Manufacturing activity in China sustained a steady recovery in May with the rally in domestic demand gathering pace, the National Bureau of Statistics said on Sunday.
Analysts expected the manufacturing sector to continue to pick up over the coming months, but cautioned about the uncertainty over external demand and the pressure on employment.
China’s purchasing managers index for the manufacturing sector came in at 50.6 in May, edging down from 50.8 in April, the NBS said on Sunday.
This marked the third consecutive month for the index to stand above 50, the dividing line between expansion and contraction, after the plunge in February due to the COVID-19 outbreak.
Zhao Qinghe, a senior NBS statistician, said economic recovery gained further footing in May as efforts to coordinate economic development with epidemic control deepened, with 81.2 percent of the surveyed manufacturers reporting the resumption of more than four-fifths of their normal production.
The sub-index of new orders came in at 50.9, up from 50.2 in April, as the improvement in market demand quickened, according to the NBS.
The combination of a slower slide in the prices of manufactured goods and a dropping inventory level, as indicated by sub-index readings, also pointed to recovering market demand, analysts said.
Tang Jianwei, chief researcher at the Financial Research Center of the Bank of Communications, said the pickup in domestic demand－which is set to be reinforced by policy moves to boost consumption and infrastructure investment－will help to sustain the expansion in manufacturing activity over the coming months.
The surveyed manufacturers are optimistic about developments in the near future, as the sub-index of business expectations rose to a five-month high of 57.9, according to the NBS.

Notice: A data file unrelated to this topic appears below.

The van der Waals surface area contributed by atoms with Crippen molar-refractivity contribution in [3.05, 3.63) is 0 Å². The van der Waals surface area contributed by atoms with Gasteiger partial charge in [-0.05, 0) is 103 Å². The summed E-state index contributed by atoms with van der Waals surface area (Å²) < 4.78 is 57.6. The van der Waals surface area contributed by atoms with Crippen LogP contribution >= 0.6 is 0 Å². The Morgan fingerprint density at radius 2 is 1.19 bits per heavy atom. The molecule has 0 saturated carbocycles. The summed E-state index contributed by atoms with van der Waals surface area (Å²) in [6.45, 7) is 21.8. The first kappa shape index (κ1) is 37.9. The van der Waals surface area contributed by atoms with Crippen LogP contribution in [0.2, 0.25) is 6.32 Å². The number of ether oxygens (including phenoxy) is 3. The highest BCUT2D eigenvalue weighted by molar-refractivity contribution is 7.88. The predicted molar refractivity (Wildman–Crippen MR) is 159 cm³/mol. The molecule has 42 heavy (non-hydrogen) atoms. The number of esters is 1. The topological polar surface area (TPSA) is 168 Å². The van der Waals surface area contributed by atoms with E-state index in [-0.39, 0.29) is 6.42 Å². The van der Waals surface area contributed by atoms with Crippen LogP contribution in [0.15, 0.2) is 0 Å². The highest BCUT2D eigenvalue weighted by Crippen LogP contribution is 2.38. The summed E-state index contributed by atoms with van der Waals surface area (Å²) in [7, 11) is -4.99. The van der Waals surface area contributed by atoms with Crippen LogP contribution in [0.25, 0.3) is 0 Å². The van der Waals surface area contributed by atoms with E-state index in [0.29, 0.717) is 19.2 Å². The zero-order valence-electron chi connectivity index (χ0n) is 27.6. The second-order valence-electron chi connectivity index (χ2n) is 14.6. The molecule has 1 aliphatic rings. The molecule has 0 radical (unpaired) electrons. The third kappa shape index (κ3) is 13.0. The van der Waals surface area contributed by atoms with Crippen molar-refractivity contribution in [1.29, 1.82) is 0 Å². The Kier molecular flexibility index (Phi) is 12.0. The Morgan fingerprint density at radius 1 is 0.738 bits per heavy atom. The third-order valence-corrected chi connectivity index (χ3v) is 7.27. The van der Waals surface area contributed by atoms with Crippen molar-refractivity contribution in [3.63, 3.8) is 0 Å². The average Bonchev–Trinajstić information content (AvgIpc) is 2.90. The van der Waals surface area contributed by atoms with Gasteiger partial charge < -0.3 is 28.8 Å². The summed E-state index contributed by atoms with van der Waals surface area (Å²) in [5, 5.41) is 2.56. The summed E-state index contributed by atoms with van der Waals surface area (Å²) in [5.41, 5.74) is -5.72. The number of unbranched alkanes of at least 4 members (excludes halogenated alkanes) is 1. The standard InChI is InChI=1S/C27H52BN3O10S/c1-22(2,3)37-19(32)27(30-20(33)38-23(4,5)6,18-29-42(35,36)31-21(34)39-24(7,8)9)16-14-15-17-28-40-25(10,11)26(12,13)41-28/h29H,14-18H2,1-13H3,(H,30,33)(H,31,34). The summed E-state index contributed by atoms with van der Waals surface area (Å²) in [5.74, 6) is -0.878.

But Tang cautioned about the downside risk from shrinking external demand, as great uncertainties remain over the resumption of overseas economic activity.
The sub-index for new export orders remained low at 35.3 last month, indicating a sustained drop in external demand, the bureau reported.
Meanwhile, the employment subindex, which dropped into contraction territory at 49.4, has pointed to rising pressure that could threaten a future recovery in domestic demand, analysts said.
The annual national legislative session that concluded last week decided to uphold support for employment, people’s livelihoods and the stable operation of business as the core of this year’s economic policies, with most of the expanded fiscal expenditure to be directed into those areas.
“With the government bailouts to be allocated swiftly, businesses and households could get through the current hardship caused by suppressed external demand, laying the foundation for stronger economic recovery in the second half of the year,” said Shao Yu, chief economist at Orient Securities.
The PMI for the non-manufacturing sector came in at 53.6, versus 53.2 in April, indicating a quicker pace of recovery in the services and construction sectors, the bureau reported.
The composite PMI, covering the manufacturing and non-manufacturing sectors, remained unchanged compared to April at 53.4.